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  • question for astronauts where your poo poo go?

  • I'll translate.

  • Where does the poop?

  • What happens to the poop.

  • Hi, I'm mike Massimino today, I'm going to answer your questions on twitter.

  • This is space support at happy Graham.

  • P asks Nasa, what do astronauts do as they're blasting into infinity and beyond at 37.3 bazillion MPH under 27.2 Gs.

  • That's only part one of the question is more to follow.

  • But with those numbers I'm not sure what you would do glancing into infinity and beyond.

  • Don't sign up for that.

  • We go to definite places.

  • I went to the Hubble space telescope.

  • You can go to the international space station.

  • Have you picked 37.3 bazillion MPH?

  • Seems a little bit too fast.

  • I think that's over any speed limit Now I feel like a slowpoke.

  • We actually in orbit we go 17,500 miles an hour and it says under 27.2 Gs, which I don't think that would be pleasant either.

  • We take up to three Gs.

  • Are they telling jokes, throwing up, praying, holding on to their seats for dear life until they're in orbit.

  • Pretty much all the above.

  • I would say you hit just about everything, joke telling is more for the launch pad before you go to space so you're like sitting there lying on your back for a few hours.

  • Typically was the responsibility of the pilot to supply jokes.

  • That was their job.

  • Do I remember any jokes that the pilot said no, maybe I just wasn't paying attention like I should have to the jokes because you know about to launch into space?

  • I also played tic tac toe with my buddy and rock paper scissors, that kind of thing, throwing up really doesn't happen until after you get to space.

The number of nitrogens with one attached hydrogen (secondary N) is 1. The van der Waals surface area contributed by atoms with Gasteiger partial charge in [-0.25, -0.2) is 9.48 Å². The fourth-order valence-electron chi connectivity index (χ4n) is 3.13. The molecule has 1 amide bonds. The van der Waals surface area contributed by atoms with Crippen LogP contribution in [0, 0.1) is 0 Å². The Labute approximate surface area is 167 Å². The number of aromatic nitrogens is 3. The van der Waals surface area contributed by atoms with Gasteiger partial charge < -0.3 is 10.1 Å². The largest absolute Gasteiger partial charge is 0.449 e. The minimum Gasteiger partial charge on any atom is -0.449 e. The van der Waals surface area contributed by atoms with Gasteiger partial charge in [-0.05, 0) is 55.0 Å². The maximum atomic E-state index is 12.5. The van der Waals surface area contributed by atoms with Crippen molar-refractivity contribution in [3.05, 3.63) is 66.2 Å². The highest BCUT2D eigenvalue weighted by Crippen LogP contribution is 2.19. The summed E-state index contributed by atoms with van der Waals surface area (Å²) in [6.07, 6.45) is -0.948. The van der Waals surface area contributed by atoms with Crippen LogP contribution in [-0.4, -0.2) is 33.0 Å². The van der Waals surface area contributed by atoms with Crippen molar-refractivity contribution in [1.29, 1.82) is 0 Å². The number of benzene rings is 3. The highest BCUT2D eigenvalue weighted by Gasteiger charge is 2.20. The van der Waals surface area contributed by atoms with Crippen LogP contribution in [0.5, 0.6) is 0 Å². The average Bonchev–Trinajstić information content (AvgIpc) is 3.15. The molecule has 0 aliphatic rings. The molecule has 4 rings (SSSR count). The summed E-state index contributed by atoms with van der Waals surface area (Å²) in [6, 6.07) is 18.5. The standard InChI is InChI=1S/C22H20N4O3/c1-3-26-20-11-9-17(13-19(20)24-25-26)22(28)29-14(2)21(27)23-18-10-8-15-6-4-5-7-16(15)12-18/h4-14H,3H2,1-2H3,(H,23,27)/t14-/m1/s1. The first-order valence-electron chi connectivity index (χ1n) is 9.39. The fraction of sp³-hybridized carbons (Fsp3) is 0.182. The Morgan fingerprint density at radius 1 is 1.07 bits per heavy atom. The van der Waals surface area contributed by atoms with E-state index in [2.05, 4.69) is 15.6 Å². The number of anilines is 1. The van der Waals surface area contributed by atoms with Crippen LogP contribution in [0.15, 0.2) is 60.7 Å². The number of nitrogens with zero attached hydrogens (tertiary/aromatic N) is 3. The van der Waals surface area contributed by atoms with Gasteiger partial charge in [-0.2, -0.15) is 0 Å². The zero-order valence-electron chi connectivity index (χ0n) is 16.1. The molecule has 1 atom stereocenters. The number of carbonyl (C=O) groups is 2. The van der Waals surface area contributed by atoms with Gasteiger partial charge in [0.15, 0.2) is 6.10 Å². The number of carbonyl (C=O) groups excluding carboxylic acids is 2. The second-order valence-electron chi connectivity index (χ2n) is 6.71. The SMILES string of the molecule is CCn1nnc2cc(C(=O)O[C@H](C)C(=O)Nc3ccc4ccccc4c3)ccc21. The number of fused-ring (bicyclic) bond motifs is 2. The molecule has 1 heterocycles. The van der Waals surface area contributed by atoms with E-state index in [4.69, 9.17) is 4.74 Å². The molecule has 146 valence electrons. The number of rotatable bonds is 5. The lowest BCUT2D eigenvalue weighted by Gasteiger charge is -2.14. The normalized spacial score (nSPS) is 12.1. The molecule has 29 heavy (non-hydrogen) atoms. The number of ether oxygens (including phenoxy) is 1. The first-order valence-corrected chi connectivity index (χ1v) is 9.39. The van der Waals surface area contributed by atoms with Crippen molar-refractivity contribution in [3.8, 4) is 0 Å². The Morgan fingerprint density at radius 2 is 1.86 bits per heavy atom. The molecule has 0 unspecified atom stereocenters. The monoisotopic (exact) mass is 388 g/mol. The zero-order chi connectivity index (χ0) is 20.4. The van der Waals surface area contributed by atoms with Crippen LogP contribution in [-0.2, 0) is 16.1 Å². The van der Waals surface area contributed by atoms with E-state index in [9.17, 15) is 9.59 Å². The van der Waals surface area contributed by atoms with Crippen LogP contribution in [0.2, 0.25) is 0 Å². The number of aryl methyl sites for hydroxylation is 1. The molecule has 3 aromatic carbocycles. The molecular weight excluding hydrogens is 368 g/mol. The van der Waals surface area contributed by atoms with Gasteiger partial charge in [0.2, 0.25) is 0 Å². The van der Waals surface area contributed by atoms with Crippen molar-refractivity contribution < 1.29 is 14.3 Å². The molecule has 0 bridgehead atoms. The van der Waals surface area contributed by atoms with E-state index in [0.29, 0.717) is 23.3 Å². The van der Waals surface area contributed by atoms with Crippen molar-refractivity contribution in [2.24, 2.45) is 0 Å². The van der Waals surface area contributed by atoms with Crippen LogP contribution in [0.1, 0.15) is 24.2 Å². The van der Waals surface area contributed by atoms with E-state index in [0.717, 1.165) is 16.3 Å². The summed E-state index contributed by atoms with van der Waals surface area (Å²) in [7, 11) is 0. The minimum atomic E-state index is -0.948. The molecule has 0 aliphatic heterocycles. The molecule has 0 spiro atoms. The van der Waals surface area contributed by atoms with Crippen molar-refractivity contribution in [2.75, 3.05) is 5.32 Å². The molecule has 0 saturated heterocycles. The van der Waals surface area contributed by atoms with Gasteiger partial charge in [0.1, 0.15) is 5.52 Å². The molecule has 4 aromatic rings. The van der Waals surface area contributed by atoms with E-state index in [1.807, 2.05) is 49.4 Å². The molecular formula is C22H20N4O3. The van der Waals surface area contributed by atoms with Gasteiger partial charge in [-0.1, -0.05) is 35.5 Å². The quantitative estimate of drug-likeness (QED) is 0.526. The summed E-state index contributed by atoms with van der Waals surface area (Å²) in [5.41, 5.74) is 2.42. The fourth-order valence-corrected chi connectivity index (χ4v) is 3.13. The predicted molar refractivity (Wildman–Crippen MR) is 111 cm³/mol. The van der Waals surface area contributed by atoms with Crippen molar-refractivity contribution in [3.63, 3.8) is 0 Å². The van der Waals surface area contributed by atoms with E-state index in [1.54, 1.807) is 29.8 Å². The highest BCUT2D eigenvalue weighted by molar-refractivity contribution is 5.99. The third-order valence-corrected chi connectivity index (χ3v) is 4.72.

• That's more of a zero gravity issue.

  • So you're not throwing up during the launch, praying absolutely.

  • Throughout the launch, I found myself doing that and holding on to your seats, you're strapped in so you don't have to really hold on to anything.

  • It's all those things, but it's also an amazing experience at Peter Pietsch asks why do astronauts need belts in space?

  • And I'm looking at a photograph of my friend Megan McArthur and they're wearing belts.

  • So why do you need belts in space?

  • Kind of a good question, but I think it's just to keep your pants up, you're not gonna have gravity pulling your pants down, but if your pants are fitting really well, they'll kind of float around you.

  • But having a belt, I used the belt, in fact, look at this, I'm using a belt.

  • Now, I wore this belt in space.

  • This is actually flown in space belt.

  • So I brought my own belt to space to keep my pants on correctly and I think it's more of a comfort thing and also maybe some excuses to get a belt flown in space because I was able to bring it home and and where this next one is from, at Miguel Tavares.

  • How do astronauts get leverage when attempting to unscrew tough bolts, You can use your body and gravity on Earth.

  • So seems a little difficult while floating.

  • This is a really good question.

  • And something we do think about as Miguel says, when we're on on Earth, you can brace yourself against something and you're you're on the ground, you're not floating away in space.

  • When you push on something, you're gonna go the other direction, so you're really not gonna get anywhere if you do that, what we do is we make sure that we are stable.

  • So when I was working on the Hubble space telescope, my feet would be in in a in a foot restraint.

  • So my feet are nice and solid and then I could react that force through my feet.

  • If I didn't have my feet and foot restraints, I would try to push the wrench and my feet would go flying this way.

  • Another interesting thing, maybe a little more advanced to think about is when you're undoing a bolt or you're going through a hard stop on a bolt and you get to the end, it's gonna give you a kick.

  • Well, if you're not steady that, you know, the two will go flying.

  • So we would always think about reacting it with our arms were out there in our space suits will be in our foot restraints and I always have my arm in position to absorb that kick that we would get at the end.

  • So we're a lot steadier on Earth when we work with tools and work on things in space.

  • It's a little more challenging, but I prefer it's a lot more fun at Dema hajj question for astronauts, only for astronauts.

  • Where your poo poo go on the space shuttles, we did have a commode, it was not a flush toilet, it had a seat on.

  • It was fairly complicated.